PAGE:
STEM Lab Encourages 21st Century ‘Basic Skills’

Jacob Walker shows the robotic mower he and Ryan Stotler built for the most recent STEM Lab challenge.
Ryan Stotler observes the programmed mower removing LEGO® debris from a designated area.

Robotics Projects Teach Programming and Problem-Solving

Our increasingly computerized world demands a new set of workforce skills. Linden Grove School’s new STEM Lab (Science-Technology-Engineering-Mathematics) uses robotics projects to encourage the development of these new skills: skills like data analysis, creative thinking and problem solving.

The STEM Lab’s most recent challenge consisted of building and programming a LEGO® “mower” to clear a designated area of LEGO® debris. Students first considered the best design for moving debris, and then used data to effectively program their mower to move appropriate distances and execute turns, as needed.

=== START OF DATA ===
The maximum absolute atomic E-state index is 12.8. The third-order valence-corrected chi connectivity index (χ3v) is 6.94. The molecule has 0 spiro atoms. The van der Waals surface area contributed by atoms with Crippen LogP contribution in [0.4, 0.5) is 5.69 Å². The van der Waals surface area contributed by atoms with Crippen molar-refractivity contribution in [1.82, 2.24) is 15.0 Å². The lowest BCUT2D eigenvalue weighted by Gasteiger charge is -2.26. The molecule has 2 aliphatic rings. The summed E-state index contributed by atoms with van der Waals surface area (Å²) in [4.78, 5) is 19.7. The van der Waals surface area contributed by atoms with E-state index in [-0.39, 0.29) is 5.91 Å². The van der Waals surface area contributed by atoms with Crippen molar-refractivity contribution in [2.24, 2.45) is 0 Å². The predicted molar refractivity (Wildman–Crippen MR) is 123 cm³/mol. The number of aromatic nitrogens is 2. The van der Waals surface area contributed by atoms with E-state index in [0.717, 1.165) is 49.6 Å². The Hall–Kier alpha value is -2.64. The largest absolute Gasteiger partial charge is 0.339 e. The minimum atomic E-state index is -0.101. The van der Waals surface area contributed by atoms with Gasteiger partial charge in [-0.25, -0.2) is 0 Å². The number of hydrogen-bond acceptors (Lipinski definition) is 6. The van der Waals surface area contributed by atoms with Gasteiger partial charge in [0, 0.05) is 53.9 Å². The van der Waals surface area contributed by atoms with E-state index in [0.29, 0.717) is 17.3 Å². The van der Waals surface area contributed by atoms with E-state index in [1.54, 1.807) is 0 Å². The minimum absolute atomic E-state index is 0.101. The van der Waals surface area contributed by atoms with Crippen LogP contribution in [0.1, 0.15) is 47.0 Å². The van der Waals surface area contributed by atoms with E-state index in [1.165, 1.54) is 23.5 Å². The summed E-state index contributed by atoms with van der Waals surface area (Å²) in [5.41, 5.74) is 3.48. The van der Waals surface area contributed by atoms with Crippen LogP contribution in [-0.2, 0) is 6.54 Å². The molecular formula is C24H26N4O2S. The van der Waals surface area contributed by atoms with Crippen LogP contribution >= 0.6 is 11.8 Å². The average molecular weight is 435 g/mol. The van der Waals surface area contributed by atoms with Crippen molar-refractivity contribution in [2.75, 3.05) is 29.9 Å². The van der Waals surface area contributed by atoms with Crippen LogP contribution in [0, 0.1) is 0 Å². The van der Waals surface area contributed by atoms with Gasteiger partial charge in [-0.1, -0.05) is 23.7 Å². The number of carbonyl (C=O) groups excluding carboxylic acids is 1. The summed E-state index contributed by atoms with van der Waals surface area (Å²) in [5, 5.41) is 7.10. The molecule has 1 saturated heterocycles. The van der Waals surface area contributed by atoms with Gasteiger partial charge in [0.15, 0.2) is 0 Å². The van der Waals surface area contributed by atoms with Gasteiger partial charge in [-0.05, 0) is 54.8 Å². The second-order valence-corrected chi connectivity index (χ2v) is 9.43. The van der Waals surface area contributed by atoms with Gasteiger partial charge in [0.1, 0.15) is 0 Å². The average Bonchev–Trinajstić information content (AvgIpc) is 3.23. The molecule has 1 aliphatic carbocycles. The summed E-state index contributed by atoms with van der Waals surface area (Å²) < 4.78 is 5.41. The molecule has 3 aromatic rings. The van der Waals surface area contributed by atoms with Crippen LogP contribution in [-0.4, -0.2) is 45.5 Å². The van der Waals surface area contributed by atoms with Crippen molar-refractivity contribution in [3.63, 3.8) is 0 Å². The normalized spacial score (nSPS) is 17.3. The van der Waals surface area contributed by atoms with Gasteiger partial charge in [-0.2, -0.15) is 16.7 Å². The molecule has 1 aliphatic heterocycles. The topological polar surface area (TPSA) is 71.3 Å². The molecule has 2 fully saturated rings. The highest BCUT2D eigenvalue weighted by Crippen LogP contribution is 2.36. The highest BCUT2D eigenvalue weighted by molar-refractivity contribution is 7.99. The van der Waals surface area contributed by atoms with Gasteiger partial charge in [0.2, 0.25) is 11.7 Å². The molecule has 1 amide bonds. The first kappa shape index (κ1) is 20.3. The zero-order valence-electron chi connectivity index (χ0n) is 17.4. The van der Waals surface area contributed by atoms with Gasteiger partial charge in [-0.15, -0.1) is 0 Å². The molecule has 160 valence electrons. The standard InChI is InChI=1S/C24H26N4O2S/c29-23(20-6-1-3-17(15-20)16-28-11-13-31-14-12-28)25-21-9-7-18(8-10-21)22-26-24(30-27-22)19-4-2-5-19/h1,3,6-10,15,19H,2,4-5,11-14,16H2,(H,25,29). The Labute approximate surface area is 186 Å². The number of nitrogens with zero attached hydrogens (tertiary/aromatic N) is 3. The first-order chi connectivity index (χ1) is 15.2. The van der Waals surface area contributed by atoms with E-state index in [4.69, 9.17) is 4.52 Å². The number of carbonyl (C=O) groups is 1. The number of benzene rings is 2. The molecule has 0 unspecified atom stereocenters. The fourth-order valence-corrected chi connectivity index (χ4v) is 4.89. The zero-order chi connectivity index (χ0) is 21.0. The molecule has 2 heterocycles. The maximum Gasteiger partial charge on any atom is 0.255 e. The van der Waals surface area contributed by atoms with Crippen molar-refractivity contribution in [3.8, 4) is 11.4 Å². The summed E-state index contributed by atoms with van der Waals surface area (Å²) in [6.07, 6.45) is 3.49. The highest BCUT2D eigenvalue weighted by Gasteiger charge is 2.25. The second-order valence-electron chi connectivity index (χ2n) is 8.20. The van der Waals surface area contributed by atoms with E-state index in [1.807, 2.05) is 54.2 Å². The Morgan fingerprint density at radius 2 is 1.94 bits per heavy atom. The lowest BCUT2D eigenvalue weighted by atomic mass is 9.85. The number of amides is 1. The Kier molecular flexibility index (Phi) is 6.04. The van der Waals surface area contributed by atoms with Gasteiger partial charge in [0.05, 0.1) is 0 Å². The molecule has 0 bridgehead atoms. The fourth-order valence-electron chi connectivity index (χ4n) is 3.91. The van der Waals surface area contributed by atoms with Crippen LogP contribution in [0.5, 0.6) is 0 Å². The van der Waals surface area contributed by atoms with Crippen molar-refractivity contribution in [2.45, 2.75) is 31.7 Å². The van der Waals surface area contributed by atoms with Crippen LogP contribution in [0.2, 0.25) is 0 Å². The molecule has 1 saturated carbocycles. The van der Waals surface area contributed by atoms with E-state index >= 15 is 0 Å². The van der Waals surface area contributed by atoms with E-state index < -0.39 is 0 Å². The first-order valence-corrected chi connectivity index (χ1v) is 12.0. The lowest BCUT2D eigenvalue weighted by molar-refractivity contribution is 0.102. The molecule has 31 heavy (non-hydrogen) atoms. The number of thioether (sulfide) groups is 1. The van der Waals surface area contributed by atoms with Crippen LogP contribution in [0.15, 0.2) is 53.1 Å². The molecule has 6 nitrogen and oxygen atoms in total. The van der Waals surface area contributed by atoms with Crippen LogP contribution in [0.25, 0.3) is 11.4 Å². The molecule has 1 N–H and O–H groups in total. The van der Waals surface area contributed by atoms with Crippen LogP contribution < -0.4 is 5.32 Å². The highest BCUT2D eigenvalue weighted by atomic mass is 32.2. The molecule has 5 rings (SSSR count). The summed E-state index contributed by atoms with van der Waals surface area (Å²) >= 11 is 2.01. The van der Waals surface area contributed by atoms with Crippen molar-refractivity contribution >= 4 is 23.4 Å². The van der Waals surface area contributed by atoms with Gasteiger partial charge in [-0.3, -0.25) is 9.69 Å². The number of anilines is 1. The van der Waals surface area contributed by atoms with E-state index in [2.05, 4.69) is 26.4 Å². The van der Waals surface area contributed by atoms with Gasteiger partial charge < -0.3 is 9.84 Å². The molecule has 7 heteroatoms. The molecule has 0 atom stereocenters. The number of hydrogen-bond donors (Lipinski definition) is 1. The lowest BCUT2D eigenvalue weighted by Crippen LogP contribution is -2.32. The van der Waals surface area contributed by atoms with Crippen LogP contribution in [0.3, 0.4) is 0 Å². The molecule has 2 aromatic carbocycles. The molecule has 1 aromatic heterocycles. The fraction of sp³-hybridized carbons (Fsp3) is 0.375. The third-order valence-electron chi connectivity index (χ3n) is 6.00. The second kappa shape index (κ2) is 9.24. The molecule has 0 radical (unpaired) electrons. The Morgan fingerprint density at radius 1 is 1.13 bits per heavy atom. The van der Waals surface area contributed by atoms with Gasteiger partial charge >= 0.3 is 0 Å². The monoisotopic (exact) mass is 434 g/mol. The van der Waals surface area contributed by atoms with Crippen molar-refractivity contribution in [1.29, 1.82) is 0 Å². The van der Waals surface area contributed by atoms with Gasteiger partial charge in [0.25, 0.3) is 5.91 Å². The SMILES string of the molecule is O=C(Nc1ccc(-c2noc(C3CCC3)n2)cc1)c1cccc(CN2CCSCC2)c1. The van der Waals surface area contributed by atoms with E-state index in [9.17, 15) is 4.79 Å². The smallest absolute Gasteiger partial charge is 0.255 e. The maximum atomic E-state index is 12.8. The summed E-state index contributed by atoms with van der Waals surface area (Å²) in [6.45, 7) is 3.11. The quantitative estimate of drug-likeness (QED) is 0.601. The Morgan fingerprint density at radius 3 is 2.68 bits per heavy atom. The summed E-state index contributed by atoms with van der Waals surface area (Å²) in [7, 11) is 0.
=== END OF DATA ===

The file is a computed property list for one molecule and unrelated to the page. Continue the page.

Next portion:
Robotics activities provide immediate feedback, satisfying a student’s desire for success and creating the motivation to continue learning. Students also learn about robotics technologies used in modern industries from agriculture to healthcare to manufacturing.

More importantly, they develop basic skills for living and working in the 21st century.


STEM Employers Increase Recruitment of People with Autism

Studies have shown people with autism are drawn to STEM fields more often than the general population. Such individuals tend to have strengths in systemizing, memorizing and rule-based systems.

The U.S. Department of Labor projects 1.2 million job openings in STEM fields by 2018 and a shortage of 95 million skilled workers by 2020. In response, companies like Microsoft and Freddie Mac are increasing recruitment among individuals with autism to fill a variety of positions from coding to data analysis to support services.

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